Complainant is Bay Bread LLC d/b/a La Boulange of San Francisco, California, United States of America, represented by Focal PLLC of Seattle, Washington, United States of America.
Respondent is Tigran Mirzoyan of Bellevue, Washington, United States of America.
The disputed domain name <maboulangebakery.com> (the “Disputed Domain Name”) is registered with GoDaddy.com, LLC (the “Registrar”).
The Complaint was filed with the WIPO Arbitration and Mediation Center (the “Center”) on June 18, 2015. On June 18, 2015, the Center transmitted by email to the Registrar a request for registrar verification in connection with the Disputed Domain Name. On June 19, 2015, the Registrar transmitted by email to the Center its verification response confirming that Respondent is listed as the registrant and providing the contact details.
The Center verified that the Complaint satisfied the formal requirements of the Uniform Domain Name Dispute Resolution Policy (the “Policy” or “UDRP”), the Rules for Uniform Domain Name Dispute Resolution Policy (the “Rules”), and the WIPO Supplemental Rules for Uniform Domain Name Dispute Resolution Policy (the “Supplemental Rules”).
In accordance with the Rules, paragraphs 2(a) and 4(a), the Center formally notified Respondent of the Complaint, and the proceedings commenced on June 26, 2015. In accordance with the Rules, paragraph 5(a), the due date for Response was July 16, 2015. Respondent did not submit any response. Accordingly, the Center notified Respondent’s default on July 22, 2015.
The Center appointed Douglas M. Isenberg as the sole panelist in this matter on July 23, 2015. The Panel finds that it was properly constituted. The Panel has submitted the Statement of Acceptance and Declaration of Impartiality and Independence, as required by the Center to ensure compliance with the Rules, paragraph 7.
Complainant states that it “was acquired by Starbucks Corporation in 2012 and is now a subsidiary of Starbucks,” whose “stores nationwide now offer baked goods sold in connection with the LA BOULANGE Mark,” which includes the following registrations owned by Complainant (supported by appropriate evidence in the Complaint):
- United States Registration No. 3,662,779 for LA BOULANGE for use in connection with “[c]afes; serving of food and drinks, including sandwiches, pizza, salads, breads and pastries” (first used in commerce on June 30, 2001; registered on August 4, 2009).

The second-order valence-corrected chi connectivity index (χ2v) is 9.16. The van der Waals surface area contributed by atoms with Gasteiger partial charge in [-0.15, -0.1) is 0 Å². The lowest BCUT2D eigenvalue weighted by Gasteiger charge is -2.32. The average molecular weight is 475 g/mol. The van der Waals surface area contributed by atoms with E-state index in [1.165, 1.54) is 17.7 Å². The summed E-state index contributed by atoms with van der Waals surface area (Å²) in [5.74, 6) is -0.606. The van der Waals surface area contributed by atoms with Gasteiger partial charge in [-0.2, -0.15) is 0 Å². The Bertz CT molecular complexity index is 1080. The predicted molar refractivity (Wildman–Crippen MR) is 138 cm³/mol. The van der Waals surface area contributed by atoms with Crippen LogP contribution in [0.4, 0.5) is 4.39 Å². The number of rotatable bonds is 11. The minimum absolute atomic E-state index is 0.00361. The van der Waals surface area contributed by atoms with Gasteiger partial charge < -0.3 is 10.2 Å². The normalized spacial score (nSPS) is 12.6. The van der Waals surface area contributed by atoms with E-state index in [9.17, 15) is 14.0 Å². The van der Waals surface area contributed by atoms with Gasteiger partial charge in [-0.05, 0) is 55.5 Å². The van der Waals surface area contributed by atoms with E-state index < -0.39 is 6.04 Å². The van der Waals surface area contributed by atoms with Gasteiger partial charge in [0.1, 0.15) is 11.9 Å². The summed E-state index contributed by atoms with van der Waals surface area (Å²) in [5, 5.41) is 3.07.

- United States Registration No. 3,665,828 for LA BOULANGE CAFÉ & BAKERY design mark for use in connection with “[c]afes; serving of food and drinks, including sandwiches, pizza, salads, breads and pastries” (first used in commerce on November 30, 2005; registered on August 11, 2009).
Complainant further states that it sent a letter to Respondent on May 28, 2014, regarding Respondent’s use of the name “Ma Boulange” in connection with a bakery establishment in Federal Way, Washington. In its letter, a copy of which was provided as an annex to the Complaint, Complainant said that it “would like to discuss with you possible changes to your name that would distinguish your business from that of Bay Bread.”
Complainant provided as an annex to the Complaint an email from Respondent dated June 20, 2014, in which Respondent stated, “Ma Boulange Bakery started as an idea to expand our over 15 years of baking expertise into a café” and that “[w]hen Ma Boulange Bakery was opened, it had no intentions to interfere with Bay Bread.” Respondent’s email further stated, “The one problem we have is for our LED sign that hangs on the entrance, which is around 8 to 10,000 dollars. This amount maybe not a lot for a company as great as Starbucks is, unfortunately is a high expense for us at the time, and will hold us back significantly from growing as small family business, and I understand if it will take too long to change, it will be not be in the favor Starbucks as well. Majority of our marketing has already been stopped under the name of ‘Ma Boulange’ and most of our labeled paper goods etc., will be exhausted within a 4-6 month period.” Respondent’s email concluded, “I am looking forward to your response on what would be an acceptable solution or time frame to our sign.”
The Disputed Domain Name was created on March 21, 2015; and is being used in connection with a website for a “bakery,” “patisserie” and “cafe" in Federal Way, Washington.